None of this should surprise us. The sexual revolution has always been a covenant:  You can have as much free, fun, and sterile sex as you want, as long as you don’t raise any objections about the things we must do in back rooms to erase the consequences. Its heady freedom depended on a transformation of women from the terrible and awe-worthy role of life-bearers and backbone of the human race to the safe, casual status of infertile playmates–equal, not vulnerable, needing neither the protection nor chivalry of any man. Birth control and abortion–virtual sacraments in feminist ideology–not only freed women up to pursue careers, but also allowed them to lead carefree sex lives. For the first time in history, men and women were on equal footing in bed.

The feminist who prides herself on freedom from marriage and children may look down on the Playboy bunny with disgust. “What a wasted life,” she might say. “She’s made herself a slave to men’s lust.” But in the end, it is the same technological and social transformation of women that makes both lifestyles possible. The porn star may embody the male fantasy of a woman who’s eternally slim, available, and infertile, while the feminist shuns the male gaze along with makeup and heels, but they’re both steering by the same stars. The feminist may think her pantsuit and flats are better than a pair of velvet rabbit ears, but if both women praise Planned Parenthood and scoff at monogamy, they’re equally heirs of Hugh Hefner and his revolution. They’ve both been equally remade in the image of man.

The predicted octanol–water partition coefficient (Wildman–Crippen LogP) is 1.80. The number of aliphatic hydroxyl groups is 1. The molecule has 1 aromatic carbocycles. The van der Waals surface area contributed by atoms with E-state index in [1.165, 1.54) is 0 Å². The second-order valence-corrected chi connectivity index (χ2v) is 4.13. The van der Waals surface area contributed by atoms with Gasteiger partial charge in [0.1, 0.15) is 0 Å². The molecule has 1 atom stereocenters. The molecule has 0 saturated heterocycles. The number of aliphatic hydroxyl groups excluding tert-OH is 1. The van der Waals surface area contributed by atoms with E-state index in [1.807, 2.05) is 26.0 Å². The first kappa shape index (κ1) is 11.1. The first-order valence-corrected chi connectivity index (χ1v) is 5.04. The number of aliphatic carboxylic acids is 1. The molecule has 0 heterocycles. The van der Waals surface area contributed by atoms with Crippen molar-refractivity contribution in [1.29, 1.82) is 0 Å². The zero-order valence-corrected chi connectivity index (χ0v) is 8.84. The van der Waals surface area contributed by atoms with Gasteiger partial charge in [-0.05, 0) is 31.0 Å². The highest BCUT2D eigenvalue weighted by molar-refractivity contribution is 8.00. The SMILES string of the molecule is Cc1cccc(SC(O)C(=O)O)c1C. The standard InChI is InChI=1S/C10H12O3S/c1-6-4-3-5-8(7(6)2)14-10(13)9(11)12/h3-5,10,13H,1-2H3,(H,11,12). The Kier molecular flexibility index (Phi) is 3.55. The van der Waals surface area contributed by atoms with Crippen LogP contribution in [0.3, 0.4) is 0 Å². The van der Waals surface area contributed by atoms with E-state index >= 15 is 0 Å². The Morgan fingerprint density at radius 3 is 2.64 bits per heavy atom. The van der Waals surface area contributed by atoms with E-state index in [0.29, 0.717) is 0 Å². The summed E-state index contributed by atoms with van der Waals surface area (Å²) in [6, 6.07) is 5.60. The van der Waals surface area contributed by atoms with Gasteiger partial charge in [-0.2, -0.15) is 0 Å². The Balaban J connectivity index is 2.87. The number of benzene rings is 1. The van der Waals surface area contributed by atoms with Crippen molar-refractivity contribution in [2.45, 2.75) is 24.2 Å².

That image–so carefully crafted by airbrushes, medications, and curettes–seeks to blot out all the troublesome wonders of female nature and keep the price of sex at rock bottom. As University of Texas sociologist, Mark Regnerus demonstrates, this cheapening process has left women at a profound disadvantage in the mating market, and made it stunningly difficult to find men willing to pay the steep price of faithful marriage and fertility. The feminist dream of freedom from the kitchen and cradle and the lecher’s dream of consequence-free trysts mutually reinforce each other as they seek to extract the great monkey wrench in the workings of the sexual revolution: children.

Women, in the course of sex, tend to make people. The very word “woman” contains the root for “womb”–an irrepressible reminder that boys who play around tend to become fathers. And nature stubbornly refuses to let us forget that those silky, supple forms surrounding Hugh Hefner in the old photos became mothers and grandmothers. Generations have sprung from them. People you know and may even pass on the street were nourished by their once purely ornamental bodies. Our very existence cries out that sex is more than playtime. But our culture has been at relentless war with this fact for nearly half a century.

This is the real legacy of Hugh Hefner. Far from being at loggerheads with feminism, consequence-free sex is apiece with the cultural project that seeks to make women as safe as men. But no matter how many babies are killed–no matter how many men are enslaved in the darkness of their rooms to fake love–no matter how many lives are devastated by the craving of a middle-aged father for a younger lover–no matter how many women find they have sold themselves cheap–that project will fail. Because the flawless forms in the photos beside Hefner aren’t the risk-free creatures men want them to be. They are women.

Photo: Wikimedia Commons